May 27, 2012 (PDF)
During the week, I read a proposal for a replacement for the diminishing musharaka (musharaka mutanaqisah) home finance product (see the basics, and a numerical example). The basic argument given against the diminishing musharaka structure is that it is identical to a conventional mortgage because it incorporates compound interest, which is avoided by the alternative.
However, upon closer examination, the alternative, which INCEIF’s Dr. Zubair Hasan calls the Zubair Diminishing Balance Model (ZDBM), misses a key feature of the musharaka agreement it is based upon. Instead of joint-ownership, the ZDBM assumes a fixed rate of return on the financier’s invested capital in the property being financed and equal payments to reduce the financier’s invested capital (with return on that capital paid out as rental income).
The buyer pays an equal amount each period to reduce the financier’s stake, plus a percentage of the outstanding balance (8% per annum in the example). The relationship between the parties is not one of a partnership, but a lending relationship with non-compounding interest.
The basis for a diminishing musharaka is supposed to be a structure similar to a joint venture, where each party has an ownership stake in a venture, which owns an asset that is leased with the lease payments split between the parties according to ownership. To see the difference, think of the diminishing musharaka as venture between two investors who buy a building and lease it for 10 years to a third party. They will charge the tenant a fixed amount per month for the right to use the building, and will split the proceeds amongst themselves according to the share of capital contributed.
If one party wants to acquire over time the interests of the other, he could use the rental income he receives to pay for a portion of the other partner’s ownership and would, in future periods, be entitled to receive a greater portion of the rental income (corresponding to his ownership share).
The same relationship could be done if the renter is the same person as the owner with the smaller ownership share. The real question, in my mind, is not about whether this builds in compound interest; it is whether the minority owner/tenant should be entitled to have the value of the building reassessed periodically and the buy-out amounts adjusted accordingly.
May 20, 2012 (PDF)
In the 37 years since the first formal Islamic bank opened, the industry has thrived. Despite some criticism about the reliance on debt-based products, much work has been done offer new products to meet customers’ financial needs. However, the Islamic finance industry has so far been limited to focusing on the financial screens, and avoiding financing activities where there is a specific prohibition (e.g. pork, gambling, alcohol production).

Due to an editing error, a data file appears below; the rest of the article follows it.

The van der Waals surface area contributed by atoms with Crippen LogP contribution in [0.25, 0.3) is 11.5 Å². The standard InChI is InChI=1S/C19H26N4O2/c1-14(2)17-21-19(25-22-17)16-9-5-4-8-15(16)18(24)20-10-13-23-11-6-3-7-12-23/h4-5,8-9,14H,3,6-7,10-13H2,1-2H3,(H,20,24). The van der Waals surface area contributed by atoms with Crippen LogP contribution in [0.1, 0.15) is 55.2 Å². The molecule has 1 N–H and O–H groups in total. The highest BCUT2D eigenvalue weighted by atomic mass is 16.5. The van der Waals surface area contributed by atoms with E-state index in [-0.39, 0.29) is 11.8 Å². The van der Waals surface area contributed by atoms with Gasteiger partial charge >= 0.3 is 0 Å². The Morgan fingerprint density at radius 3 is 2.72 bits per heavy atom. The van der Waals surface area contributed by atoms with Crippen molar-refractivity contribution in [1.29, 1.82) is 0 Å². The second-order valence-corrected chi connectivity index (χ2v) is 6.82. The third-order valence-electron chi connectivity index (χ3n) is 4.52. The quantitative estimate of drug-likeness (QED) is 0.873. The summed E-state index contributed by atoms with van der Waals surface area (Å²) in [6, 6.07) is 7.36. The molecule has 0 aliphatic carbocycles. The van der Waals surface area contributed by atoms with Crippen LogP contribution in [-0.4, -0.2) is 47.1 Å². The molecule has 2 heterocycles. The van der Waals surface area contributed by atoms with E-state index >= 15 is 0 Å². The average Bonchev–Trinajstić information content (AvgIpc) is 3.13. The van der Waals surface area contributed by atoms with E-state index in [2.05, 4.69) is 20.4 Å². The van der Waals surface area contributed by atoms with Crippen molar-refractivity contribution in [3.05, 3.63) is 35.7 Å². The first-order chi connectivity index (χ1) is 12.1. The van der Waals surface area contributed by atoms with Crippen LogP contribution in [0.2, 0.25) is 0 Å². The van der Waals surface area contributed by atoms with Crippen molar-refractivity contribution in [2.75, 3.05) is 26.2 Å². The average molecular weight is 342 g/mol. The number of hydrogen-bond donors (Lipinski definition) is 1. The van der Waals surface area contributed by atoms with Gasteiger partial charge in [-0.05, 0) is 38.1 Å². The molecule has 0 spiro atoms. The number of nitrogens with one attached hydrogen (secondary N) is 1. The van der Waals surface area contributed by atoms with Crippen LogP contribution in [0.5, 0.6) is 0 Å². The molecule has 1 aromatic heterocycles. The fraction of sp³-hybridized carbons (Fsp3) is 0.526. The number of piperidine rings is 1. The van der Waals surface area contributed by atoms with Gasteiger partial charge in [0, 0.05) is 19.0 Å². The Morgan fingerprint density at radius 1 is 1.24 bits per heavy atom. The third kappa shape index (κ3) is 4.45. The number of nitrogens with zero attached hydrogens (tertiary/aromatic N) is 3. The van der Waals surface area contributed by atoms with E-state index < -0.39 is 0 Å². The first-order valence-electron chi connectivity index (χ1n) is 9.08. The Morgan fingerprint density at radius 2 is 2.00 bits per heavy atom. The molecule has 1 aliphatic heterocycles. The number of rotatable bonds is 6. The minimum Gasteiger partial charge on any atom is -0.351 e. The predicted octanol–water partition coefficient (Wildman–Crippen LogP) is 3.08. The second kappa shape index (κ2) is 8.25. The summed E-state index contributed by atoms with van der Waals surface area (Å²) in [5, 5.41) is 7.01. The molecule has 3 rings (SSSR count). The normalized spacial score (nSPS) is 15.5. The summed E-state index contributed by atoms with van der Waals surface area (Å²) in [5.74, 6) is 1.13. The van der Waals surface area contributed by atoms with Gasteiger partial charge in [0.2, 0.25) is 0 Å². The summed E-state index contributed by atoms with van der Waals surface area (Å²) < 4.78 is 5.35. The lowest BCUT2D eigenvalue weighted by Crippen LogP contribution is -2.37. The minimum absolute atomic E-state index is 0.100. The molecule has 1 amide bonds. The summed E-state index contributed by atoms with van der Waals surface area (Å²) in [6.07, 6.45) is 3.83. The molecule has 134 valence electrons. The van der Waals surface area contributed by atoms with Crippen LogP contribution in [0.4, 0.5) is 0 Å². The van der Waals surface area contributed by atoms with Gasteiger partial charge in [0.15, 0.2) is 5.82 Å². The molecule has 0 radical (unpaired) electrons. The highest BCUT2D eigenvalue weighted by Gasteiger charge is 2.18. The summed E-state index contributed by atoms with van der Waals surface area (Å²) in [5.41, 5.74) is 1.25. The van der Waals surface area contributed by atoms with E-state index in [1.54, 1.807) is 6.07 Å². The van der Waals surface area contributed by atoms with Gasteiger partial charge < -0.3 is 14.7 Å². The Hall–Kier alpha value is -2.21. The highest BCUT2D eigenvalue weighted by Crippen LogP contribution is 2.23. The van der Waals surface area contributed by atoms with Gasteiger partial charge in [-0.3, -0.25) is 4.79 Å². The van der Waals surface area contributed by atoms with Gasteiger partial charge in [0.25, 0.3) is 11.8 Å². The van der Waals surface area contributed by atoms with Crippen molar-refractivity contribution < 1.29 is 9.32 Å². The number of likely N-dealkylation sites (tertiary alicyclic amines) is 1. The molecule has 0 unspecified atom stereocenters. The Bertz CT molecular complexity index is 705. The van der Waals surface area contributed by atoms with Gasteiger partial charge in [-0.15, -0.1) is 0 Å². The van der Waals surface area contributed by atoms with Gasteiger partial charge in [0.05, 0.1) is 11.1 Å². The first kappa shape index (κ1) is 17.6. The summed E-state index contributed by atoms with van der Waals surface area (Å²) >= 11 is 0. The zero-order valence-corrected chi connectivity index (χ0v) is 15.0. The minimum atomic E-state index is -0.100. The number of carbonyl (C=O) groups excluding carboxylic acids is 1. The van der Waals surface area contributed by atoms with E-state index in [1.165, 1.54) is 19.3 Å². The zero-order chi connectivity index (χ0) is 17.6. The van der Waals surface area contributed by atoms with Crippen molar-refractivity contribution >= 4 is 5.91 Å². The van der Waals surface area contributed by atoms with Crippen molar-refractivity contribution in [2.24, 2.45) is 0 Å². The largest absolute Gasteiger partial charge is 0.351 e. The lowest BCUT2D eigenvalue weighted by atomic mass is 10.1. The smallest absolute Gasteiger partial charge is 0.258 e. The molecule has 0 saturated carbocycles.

Much less attention is focused on avoiding activities where there is not a clear line dividing permissible and impermissible. There are almost no situations where investments are favored based on their positive impact apart from the bottom line. One area with a particular lack of attention in Islamic finance is environmental impact.
Islamic finance is supposed to work for the benefit of all of humanity. One area where Islamic finance should do more is by including both positive screens and additional negative screens that overlap with sustainable finance. This could include environmental impacts, discussed here, or other areas like poverty reduction.
A post on Business Insider summarizes many examples where scholars and organizations with a specifically Islamic focus have laid out the case for environmentalism within Islam, which was significantly broader than I expected. When the Muslim 7 Year Action Plan on Climate Change (see the link to the left) was released in 2009, the Assistant Secretary General of the UN Development Program, Olav Kjorven, said: “The role of Islam could be one of the decisive factors tipping the planet towards a sustainable future.”
The significant potential identified for Islam in moving the planet towards environmental sustainability will rely in many ways on the involvement of Islamic finance. Incorporating Islamic finance into a broader move towards sustainability will connect it with another rapidly growing area of finance that focused on many of the same goals, even though it is not based on Islamic principles.
Islamic and sustainable finance have each gone through a process of evolution to compete with the mainstream conventional finance industry, but each have developed differently, and each is likely to benefit from more cooperation, and a more conscious incorporation of environmental screens (both positive and negative) within Islamic financial institutions can start the discussion.